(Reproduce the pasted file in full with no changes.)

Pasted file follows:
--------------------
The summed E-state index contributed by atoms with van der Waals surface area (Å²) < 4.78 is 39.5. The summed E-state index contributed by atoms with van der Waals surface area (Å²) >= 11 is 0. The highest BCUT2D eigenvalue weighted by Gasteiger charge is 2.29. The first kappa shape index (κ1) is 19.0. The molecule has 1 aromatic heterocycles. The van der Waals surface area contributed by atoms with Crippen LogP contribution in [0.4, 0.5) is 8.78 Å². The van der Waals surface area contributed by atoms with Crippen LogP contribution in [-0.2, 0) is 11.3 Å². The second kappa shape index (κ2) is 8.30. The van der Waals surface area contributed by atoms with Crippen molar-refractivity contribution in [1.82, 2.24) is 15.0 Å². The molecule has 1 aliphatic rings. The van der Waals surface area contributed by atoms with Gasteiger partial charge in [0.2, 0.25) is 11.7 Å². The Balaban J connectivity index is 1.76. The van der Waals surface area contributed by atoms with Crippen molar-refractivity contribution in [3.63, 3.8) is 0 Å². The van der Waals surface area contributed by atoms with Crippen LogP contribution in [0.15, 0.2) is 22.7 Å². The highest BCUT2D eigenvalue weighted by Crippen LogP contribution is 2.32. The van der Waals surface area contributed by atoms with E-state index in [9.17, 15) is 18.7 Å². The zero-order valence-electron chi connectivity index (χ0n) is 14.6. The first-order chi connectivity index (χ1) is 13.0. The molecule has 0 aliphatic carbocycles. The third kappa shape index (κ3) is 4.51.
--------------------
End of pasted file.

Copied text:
The summed E-state index contributed by atoms with van der Waals surface area (Å²) < 4.78 is 39.5. The summed E-state index contributed by atoms with van der Waals surface area (Å²) >= 11 is 0. The highest BCUT2D eigenvalue weighted by Gasteiger charge is 2.29. The first kappa shape index (κ1) is 19.0. The molecule has 1 aromatic heterocycles. The van der Waals surface area contributed by atoms with Crippen LogP contribution in [0.4, 0.5) is 8.78 Å². The van der Waals surface area contributed by atoms with Crippen LogP contribution in [-0.2, 0) is 11.3 Å². The second kappa shape index (κ2) is 8.30. The van der Waals surface area contributed by atoms with Crippen molar-refractivity contribution in [1.82, 2.24) is 15.0 Å². The molecule has 1 aliphatic rings. The van der Waals surface area contributed by atoms with Gasteiger partial charge in [0.2, 0.25) is 11.7 Å². The Balaban J connectivity index is 1.76. The van der Waals surface area contributed by atoms with Crippen molar-refractivity contribution in [3.63, 3.8) is 0 Å². The van der Waals surface area contributed by atoms with Crippen LogP contribution in [0.15, 0.2) is 22.7 Å². The highest BCUT2D eigenvalue weighted by Crippen LogP contribution is 2.32. The van der Waals surface area contributed by atoms with E-state index in [9.17, 15) is 18.7 Å². The zero-order valence-electron chi connectivity index (χ0n) is 14.6. The first-order chi connectivity index (χ1) is 13.0. The molecule has 0 aliphatic carbocycles. The third kappa shape index (κ3) is 4.51.